WASHINGTON (Reuters) – Shot through by German machine gun bullets and tattered by the wind, an American flag that flew on the first U.S. invading ship on D-Day came home on Thursday in a White House ceremony.
The flag handover was a main part of the visit to the White House by Mark Rutte, prime minister of the Netherlands, who held Oval Office talks with President Donald Trump.
The flag has been owned by retired Dutch businessman and art collector Bert Kreuk, who paid $514,000 for it at auction three years ago with the intention of donating it to the United States.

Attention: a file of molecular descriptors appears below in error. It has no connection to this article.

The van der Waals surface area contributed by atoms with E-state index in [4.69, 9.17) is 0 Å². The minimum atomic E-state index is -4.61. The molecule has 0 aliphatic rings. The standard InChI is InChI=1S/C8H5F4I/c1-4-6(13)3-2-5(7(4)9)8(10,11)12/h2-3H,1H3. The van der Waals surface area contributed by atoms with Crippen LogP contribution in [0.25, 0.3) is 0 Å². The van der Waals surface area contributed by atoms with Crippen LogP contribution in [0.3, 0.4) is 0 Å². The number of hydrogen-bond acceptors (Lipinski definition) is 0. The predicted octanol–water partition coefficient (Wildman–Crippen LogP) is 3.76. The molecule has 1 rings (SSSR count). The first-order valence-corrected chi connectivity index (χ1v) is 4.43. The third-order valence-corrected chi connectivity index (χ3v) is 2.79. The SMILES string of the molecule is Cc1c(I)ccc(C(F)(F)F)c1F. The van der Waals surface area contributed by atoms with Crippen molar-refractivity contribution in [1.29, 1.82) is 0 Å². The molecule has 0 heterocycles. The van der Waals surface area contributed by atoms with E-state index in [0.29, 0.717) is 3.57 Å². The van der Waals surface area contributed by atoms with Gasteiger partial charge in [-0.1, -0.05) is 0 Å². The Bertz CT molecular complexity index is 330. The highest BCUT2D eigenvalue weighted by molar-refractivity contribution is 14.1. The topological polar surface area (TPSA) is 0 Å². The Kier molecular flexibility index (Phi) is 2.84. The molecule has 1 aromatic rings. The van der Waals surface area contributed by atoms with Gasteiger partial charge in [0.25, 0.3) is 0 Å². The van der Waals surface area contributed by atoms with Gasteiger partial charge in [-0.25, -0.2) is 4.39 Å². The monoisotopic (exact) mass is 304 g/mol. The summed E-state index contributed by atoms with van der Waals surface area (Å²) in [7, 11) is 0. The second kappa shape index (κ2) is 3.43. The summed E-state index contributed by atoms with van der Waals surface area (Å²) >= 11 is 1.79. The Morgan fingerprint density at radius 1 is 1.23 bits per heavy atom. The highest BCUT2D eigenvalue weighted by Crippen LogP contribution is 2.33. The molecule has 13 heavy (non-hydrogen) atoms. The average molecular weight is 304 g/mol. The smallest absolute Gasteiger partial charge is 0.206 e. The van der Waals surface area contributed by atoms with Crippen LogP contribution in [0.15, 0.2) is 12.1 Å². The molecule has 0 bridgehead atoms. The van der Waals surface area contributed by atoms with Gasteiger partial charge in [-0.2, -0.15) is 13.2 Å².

“I cannot keep it myself. It needs to go to the right institution. I need to give it back,” Kreuk said in a telephone interview ahead of the ceremony, at which he spoke.
The flag is to be put on display at the Smithsonian Institution.
The 48-star flag was on the U.S. Navy’s Landing Craft Control 60, which was one of three advance ships directing troops onto Utah Beach on the Normandy coast on June 6, 1944.
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